• Grapeshot says:

      Within an article about 3 VSU college students starting a 3D printing business is the following gem:

      Rep. Steve Israel, D-N.Y., said the creation of guns through 3-D printing could make undetectable plastic firearms too easy to acquire. He called for the renewal of the Undetectable Firearms Act, which would include bans on plastic guns and firearms made from 3-D-printed parts.

      “It is just a matter of time before these three-dimensional printers will be able to replicate an entire gun,” Israel said. “And that firearm will be able to be brought through this security line, through the metal detector, and because there will be no metal to be detected, firearms will be brought on planes without anyone’s knowledge.”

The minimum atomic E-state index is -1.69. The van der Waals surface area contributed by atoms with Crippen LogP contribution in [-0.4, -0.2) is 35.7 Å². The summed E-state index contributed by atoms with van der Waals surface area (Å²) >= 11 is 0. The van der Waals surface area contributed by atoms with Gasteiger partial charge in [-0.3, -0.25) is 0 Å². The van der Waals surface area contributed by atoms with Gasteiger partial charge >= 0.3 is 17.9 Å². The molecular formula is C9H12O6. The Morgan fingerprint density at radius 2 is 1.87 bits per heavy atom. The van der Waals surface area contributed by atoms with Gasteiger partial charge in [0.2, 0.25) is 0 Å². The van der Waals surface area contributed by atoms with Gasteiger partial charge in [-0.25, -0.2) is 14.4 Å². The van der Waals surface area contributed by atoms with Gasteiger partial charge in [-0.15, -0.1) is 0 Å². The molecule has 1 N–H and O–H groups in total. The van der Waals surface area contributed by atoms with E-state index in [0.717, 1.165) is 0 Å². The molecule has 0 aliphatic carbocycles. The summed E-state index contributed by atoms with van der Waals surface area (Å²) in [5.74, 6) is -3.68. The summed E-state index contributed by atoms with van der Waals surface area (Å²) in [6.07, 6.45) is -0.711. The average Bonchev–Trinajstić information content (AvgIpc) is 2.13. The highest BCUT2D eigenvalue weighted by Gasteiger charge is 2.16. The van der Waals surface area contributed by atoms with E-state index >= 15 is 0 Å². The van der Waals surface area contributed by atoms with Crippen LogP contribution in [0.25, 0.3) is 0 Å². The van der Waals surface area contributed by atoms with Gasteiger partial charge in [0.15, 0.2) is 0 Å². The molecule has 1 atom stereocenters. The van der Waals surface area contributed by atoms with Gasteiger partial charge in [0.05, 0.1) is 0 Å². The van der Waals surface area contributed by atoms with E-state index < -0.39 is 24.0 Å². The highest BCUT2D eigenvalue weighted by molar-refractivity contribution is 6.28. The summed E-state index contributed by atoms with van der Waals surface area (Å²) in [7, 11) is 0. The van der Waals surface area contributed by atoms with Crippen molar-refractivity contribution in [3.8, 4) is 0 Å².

http://tinyurl.com/az73kbm

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  13. Maine Carry says:

    It would be really neat if the price of ammo parts would go down,or the fact that you could keep making them your self would be fantastic.The Businesses and the Gov don’t like people DIY-ing or building anything at home.

  14. Pingback: will 3d printing end gun control?

  15. TFred says:

    Virginia Tech already getting a start. Somewhat ironic, given their adamant stand against the self-defensive use of firearms.

    http://www.vt.edu/spotlight/innovation/2012-08-13-3d/dreams.html?utm_campaign=spt&utm_content=shaybar&utm_medium=Argyle%2BSocial&utm_source=facebook&utm_term=2012-08-14-10-24-50